1911 Encyclopædia Britannica/Corrèze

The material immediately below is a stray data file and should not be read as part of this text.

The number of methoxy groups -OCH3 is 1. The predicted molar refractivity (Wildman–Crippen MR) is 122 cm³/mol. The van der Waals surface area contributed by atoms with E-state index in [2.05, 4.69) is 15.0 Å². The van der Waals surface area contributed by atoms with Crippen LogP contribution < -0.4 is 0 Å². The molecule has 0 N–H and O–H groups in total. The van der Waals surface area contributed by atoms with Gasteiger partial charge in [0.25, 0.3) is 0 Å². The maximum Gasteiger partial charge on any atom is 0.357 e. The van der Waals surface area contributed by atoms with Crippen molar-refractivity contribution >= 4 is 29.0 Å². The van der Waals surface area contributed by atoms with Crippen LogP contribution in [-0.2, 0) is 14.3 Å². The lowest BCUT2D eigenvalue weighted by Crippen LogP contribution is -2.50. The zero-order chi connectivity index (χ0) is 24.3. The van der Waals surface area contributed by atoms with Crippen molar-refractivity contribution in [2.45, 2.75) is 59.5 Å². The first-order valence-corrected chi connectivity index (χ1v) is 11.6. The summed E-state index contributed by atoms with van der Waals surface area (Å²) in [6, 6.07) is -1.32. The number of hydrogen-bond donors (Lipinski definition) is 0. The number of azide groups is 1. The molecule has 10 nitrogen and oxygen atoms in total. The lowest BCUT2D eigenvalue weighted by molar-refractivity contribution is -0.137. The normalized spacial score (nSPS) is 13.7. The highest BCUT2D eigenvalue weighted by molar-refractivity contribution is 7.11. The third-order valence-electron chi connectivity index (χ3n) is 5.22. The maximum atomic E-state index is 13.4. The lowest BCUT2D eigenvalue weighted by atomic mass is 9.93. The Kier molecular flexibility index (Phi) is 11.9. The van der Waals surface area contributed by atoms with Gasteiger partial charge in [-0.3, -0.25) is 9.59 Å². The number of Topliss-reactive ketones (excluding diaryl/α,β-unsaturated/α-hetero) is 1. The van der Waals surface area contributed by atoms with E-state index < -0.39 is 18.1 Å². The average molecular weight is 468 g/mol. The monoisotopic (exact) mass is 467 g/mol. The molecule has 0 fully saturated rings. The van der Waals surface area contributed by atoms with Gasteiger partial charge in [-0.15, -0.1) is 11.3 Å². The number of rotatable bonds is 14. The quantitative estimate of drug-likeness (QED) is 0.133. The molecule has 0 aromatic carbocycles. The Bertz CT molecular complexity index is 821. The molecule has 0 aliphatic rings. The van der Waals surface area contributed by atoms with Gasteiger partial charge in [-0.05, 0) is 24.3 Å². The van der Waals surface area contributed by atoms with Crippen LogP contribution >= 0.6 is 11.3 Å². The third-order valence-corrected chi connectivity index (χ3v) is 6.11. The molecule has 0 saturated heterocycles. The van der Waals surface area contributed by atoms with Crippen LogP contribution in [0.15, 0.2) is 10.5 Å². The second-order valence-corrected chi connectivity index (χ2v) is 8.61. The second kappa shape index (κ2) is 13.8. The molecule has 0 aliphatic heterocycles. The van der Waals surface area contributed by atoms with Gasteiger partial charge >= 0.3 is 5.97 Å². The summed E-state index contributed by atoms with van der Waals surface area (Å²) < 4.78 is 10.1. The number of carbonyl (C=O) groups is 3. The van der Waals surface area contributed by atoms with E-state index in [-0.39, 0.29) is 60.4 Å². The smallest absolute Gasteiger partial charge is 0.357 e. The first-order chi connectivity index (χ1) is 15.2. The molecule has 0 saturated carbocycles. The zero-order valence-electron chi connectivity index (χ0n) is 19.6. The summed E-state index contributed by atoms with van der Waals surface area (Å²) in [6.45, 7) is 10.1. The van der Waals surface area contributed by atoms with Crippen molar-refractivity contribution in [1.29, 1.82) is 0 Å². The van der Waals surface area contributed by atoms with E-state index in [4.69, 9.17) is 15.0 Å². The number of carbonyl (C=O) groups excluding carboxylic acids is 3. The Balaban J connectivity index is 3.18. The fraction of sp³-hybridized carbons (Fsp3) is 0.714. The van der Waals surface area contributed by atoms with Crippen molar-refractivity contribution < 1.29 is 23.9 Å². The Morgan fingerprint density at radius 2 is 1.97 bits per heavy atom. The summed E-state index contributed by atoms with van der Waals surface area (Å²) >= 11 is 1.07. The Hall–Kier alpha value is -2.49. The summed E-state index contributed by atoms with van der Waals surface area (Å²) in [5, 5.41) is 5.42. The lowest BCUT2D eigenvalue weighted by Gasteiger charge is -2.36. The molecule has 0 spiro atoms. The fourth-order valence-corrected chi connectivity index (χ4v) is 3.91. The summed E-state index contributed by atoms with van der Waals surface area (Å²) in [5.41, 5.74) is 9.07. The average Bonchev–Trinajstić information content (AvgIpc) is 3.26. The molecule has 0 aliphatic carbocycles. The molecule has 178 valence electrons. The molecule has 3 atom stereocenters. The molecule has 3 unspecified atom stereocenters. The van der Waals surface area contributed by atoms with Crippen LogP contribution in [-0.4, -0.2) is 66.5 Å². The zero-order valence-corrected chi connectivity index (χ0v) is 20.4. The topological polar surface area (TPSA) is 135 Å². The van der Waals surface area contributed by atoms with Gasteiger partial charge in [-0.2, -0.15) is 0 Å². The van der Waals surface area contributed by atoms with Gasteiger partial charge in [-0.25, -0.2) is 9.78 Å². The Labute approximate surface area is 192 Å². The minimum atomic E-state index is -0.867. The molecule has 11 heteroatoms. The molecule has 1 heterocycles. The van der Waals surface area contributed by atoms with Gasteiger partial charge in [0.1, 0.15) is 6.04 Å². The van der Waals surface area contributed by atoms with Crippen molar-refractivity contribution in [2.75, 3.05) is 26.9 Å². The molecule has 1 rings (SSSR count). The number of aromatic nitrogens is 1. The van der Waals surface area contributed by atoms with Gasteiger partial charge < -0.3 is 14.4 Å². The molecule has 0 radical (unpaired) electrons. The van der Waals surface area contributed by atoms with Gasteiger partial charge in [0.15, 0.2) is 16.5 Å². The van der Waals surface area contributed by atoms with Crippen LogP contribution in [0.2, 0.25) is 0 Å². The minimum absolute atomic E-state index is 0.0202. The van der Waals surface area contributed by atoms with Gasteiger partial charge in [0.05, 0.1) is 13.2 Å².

CORRÈZE, a department of south-central France, formed from the southern portion of the old province of Limousin, bounded N. by the departments of Haute-Vienne and Creuse, E, by Puy-de-Dôme, S.E. by Cantal, S. by Lot, and W. by Dordogne. Area, 2273 sq. m. Pop. (1906) 317,430. Corrèze is situated on the western fringe of the central plateau of France. It forms a hilly tableland elevated in the east and north, and intersected by numerous fertile river valleys, trending for the most part to the south and south-west. The highest points, many of which exceed 3000 ft., are found in the north, where the Plateau de Millevaches separates the basins of the Loire and the Garonne. Except for a small district in the extreme north, which is watered by the Vienne, Corrèze belongs to the basin of the Garonne. The Dordogne waters its south-eastern region. The Corrèze, from which the department takes its name, and the Vézère, of which the Corrèze is the chief tributary, rise in the Plateau de Millevaches, flow south-west, and unite to the west of Brive. The climate of Corrèze is, in general, cold, damp and variable, except in the south-west, where it is mild and agreeable. The majority of the inhabitants live by agriculture. About one-third of the department is arable land, most of which is found in the south-west. Rye, buckwheat and wheat (in the order named) are the most abundant cereals. Hemp, flax and tobacco are also grown. The more elevated regions of the north and east are given over to pasture, sheep being specially numerous on the Plateau de Millevaches. Pigs and goats are reared to a considerable extent; and poultry-farming and cheese-making are much practised. The vineyards of the neighbourhood of Brive produce wine of medium quality. Chestnuts, largely used as an article of food, walnuts and cider-apples are the chief fruits. Coal in small quantities, slate, building-stone and other stone are the mineral products, and clay, used in potteries and tile-works, is also worked. The most important industrial establishment is the government manufactory of fire-arms at Tulle. There are flour-mills, breweries, oil-works, saw-mills and dye-works; and hats (Bort), coarse woollens, silk, preserved foods, wooden shoes, chairs, paper and leather are manufactured. Coal and raw materials for textile industries are leading imports; live stock and agricultural products are the chief exports. The department is served by the Orléans railway, and the Dordogne is navigable. The department is divided into the arrondissements of Tulle, Brive and Ussel, containing 29 cantons and 289 communes. It belongs to the archdiocese of Bourges, the region of the XII. army corps, and the Académie (educational division) of Clermont-Ferrand. Its court of appeal is at Limoges. Tulle, the capital, and Brive are the principal towns of the department. Uzerche is a picturesque old town on the Vézère, with a Romanesque church, old houses, a gate and other remains of medieval fortifications. At Aubazine (or Obazine) there is a Romanesque church of the 12th century, formerly belonging to the celebrated Cistercian abbey, of which Étienne “of Obazine” (d. 1159 and subsequently beatified) was the founder and first abbot. It contains the fine sculptured tomb of the founder. To the same style belong the abbey church of Beaulieu, the south portal of which is elaborately carved, the abbey church of Meymac, and the abbey church of Vigeois. Treignac, with its church, bridge and ramparts of the 15th century, and Turenne, dominated by the ruins of the castle of the famous family of that name, are ancient and interesting towns. The dolmen at Espartignac and the cromlech of Aubazine are the chief megalithic remains in the department. A Roman eagle and other antiquities have been found close to Ussel, which at the end of the 16th century became the centre of the duchy of Ventadour.